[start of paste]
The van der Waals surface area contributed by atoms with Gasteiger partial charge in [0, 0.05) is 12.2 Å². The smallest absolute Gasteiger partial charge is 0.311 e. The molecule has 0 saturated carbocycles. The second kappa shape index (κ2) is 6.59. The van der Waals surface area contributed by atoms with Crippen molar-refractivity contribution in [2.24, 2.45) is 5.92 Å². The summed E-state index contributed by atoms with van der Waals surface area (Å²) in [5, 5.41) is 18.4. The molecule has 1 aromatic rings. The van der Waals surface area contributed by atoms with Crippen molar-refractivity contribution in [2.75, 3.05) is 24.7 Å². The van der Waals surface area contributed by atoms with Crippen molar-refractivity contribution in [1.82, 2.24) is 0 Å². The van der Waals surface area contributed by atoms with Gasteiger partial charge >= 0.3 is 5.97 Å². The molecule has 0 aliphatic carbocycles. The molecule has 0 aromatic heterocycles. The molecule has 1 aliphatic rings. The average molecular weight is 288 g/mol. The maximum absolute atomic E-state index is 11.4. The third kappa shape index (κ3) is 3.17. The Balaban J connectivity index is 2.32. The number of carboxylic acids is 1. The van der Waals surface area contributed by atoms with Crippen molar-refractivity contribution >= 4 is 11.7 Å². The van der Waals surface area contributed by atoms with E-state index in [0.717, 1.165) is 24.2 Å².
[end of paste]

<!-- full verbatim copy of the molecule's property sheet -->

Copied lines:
The van der Waals surface area contributed by atoms with Gasteiger partial charge in [0, 0.05) is 12.2 Å². The smallest absolute Gasteiger partial charge is 0.311 e. The molecule has 0 saturated carbocycles. The second kappa shape index (κ2) is 6.59. The van der Waals surface area contributed by atoms with Crippen molar-refractivity contribution in [2.24, 2.45) is 5.92 Å². The summed E-state index contributed by atoms with van der Waals surface area (Å²) in [5, 5.41) is 18.4. The molecule has 1 aromatic rings. The van der Waals surface area contributed by atoms with Crippen molar-refractivity contribution in [2.75, 3.05) is 24.7 Å². The van der Waals surface area contributed by atoms with Crippen molar-refractivity contribution in [1.82, 2.24) is 0 Å². The van der Waals surface area contributed by atoms with Gasteiger partial charge >= 0.3 is 5.97 Å². The molecule has 0 aliphatic carbocycles. The molecule has 0 aromatic heterocycles. The molecule has 1 aliphatic rings. The average molecular weight is 288 g/mol. The maximum absolute atomic E-state index is 11.4. The third kappa shape index (κ3) is 3.17. The Balaban J connectivity index is 2.32. The number of carboxylic acids is 1. The van der Waals surface area contributed by atoms with Crippen molar-refractivity contribution >= 4 is 11.7 Å². The van der Waals surface area contributed by atoms with E-state index in [0.717, 1.165) is 24.2 Å².